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AIIMS: An ailing model

The government plans to replicate the country's premier medical institute in four states. But in its current form, AIIMS itself is in urgent need of attention

Manavi Kapur & Dhruv Munjal  |  New Delhi 

The light drizzle has made the lush green lawn at New Delhi's All India Institute of Medical Sciences, or AIIMS, look greener. The shrubs and trees are neatly trimmed, and the walkway to the director's office is spotless. Inside, the office is sparkling, with beige tiles, bright LED lights and just-right air-conditioning. The picture in other parts of the building, in contrast, is not so perfect. Patients complain of long queues, unending waits and tiresome paperwork. The waiting area in the out-patient's department (OPD) is large but seems claustrophobic because it lacks good lighting and proper ventilation. The trauma centre, which is the busiest area in the complex, is abuzz with activity. The patients are attended to with quick efficiency, as doctors move from one bed to another, halting for a few minutes to get an update, but the general sense of chaos is hard to miss. Doctors complain of being overworked.

Elsewhere too, things could have been better. The dingy auditorium section is packed with aspirants for the bachelor's course in nursing at the institute. Owing to the poor ventilation, the air is putrid, with a faint smell of urine. Other parts of the hospital-cum-research-institute are riddled with puddles and slushy mud. Though the parking lot has sufficient space, its impractical distance from the main building makes visitors park cars wherever they find space, some right under a "no parking" sign. However, for the government, this is clearly a model that is working well. That's why the Manmohan Singh government in 2012 sought to set up six "AIIMS-like" institutes in Madhya Pradesh, Chhattisgarh, Uttarakhand, Rajasthan, Bihar and Orissa. And in his maiden budget, Finance Minister Arun Jaitley has set aside Rs 500 crore for four new AIIMS in Andhra Pradesh, West Bengal, Maharashtra and Uttar Pradesh.

Experts are less than enthusiastic. They feel the situation at AIIMS should be fixed before anything else. That can be done by improving the infrastructure, streamlining the processes and appointing more faculty. "At a little over 60, AIIMS is prematurely aged and unfit for the stress test," wrote Dipankar Gupta, director, Centre for Public Affairs and Critical Theory, Shiv Nadar University, in The Times of India recently. "Even if further decay is halted, and steady state achieved, it can hardly pose as an institutional stud rearing for reproduction." While admitting that the country desperately needs more - and skilled - doctors, Gupta told Business Standard: "We can't do this blindly and bring the quality of research, education and healthcare down." J S Guleria, former dean of faculty and former head of department for general medicine at AIIMS, suggests that the government should first have a clear objective and roadmap in place before creating new institutes. "No student or doctor wants to join these new centres. Why call them AIIMS at all?" asks Guleria. AIIMS Director M C Misra did not respond to a questionnaire emailed to him.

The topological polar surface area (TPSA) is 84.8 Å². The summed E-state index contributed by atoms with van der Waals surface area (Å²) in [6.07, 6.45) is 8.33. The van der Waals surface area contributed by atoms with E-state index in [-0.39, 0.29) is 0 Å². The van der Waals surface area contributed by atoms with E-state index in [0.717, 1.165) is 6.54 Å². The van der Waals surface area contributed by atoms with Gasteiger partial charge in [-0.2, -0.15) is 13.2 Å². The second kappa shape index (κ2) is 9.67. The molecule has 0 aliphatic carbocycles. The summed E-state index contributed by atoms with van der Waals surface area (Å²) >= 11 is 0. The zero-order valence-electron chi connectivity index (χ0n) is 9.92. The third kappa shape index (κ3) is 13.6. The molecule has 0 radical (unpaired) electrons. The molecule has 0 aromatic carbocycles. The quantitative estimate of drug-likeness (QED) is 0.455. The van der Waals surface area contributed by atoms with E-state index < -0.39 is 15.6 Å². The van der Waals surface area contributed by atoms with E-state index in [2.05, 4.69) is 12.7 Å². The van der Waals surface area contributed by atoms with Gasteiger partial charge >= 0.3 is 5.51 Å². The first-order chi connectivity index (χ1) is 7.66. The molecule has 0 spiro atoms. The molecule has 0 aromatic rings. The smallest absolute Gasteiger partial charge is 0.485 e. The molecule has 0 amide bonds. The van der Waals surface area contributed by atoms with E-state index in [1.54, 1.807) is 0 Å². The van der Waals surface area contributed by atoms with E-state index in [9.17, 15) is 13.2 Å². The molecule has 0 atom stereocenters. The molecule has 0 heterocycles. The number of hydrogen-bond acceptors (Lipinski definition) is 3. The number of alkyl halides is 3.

India has some 450,000 doctors. The strength is woefully short of the standard prescribed by the World Health Organisation: one doctor for every 1,100 people. By one estimate, the country needs to double its army of doctors by 2020. AIIMS, on the other hand, produces about 50 doctors in a year. What went wrong? The foundation stone of AIIMS was laid in 1952. (A generous grant from New Zealand under the Colombo Plan had helped immensely.) It was to serve as a nucleus for nurturing excellence in all aspect of healthcare: teaching, research and patient care. But an overload of patients means that doctors are left with little time for research. This is the primary problem that ails AIIMS.

Thousands of patients travel from distant parts of the country here. The main reason is the near-absence of high quality healthcare in smaller cities and towns. Shweta Shubhdarshini, a dermatology resident at AIIMS Delhi, says: "There are about five doctors for every 28 beds, though this number varies across departments. But the situation in the OPD wing is out of control," she says. "Patients wait for hours just to get a token to see a doctor. They often stand in wrong queues and realise that they have to start the process all over again." It is estimated that over 6,000 people visit the OPD in a day. Shubhdarshini says that though the focus at AIIMS is on research, doctors and residents can't do this at the cost of their patients. Guleria agrees with this. "People come to AIIMS even for treatment of common cold and forget that it is a super-specialty, referral institution. How can you expect doctors to do quality research when they have so many patients to see?"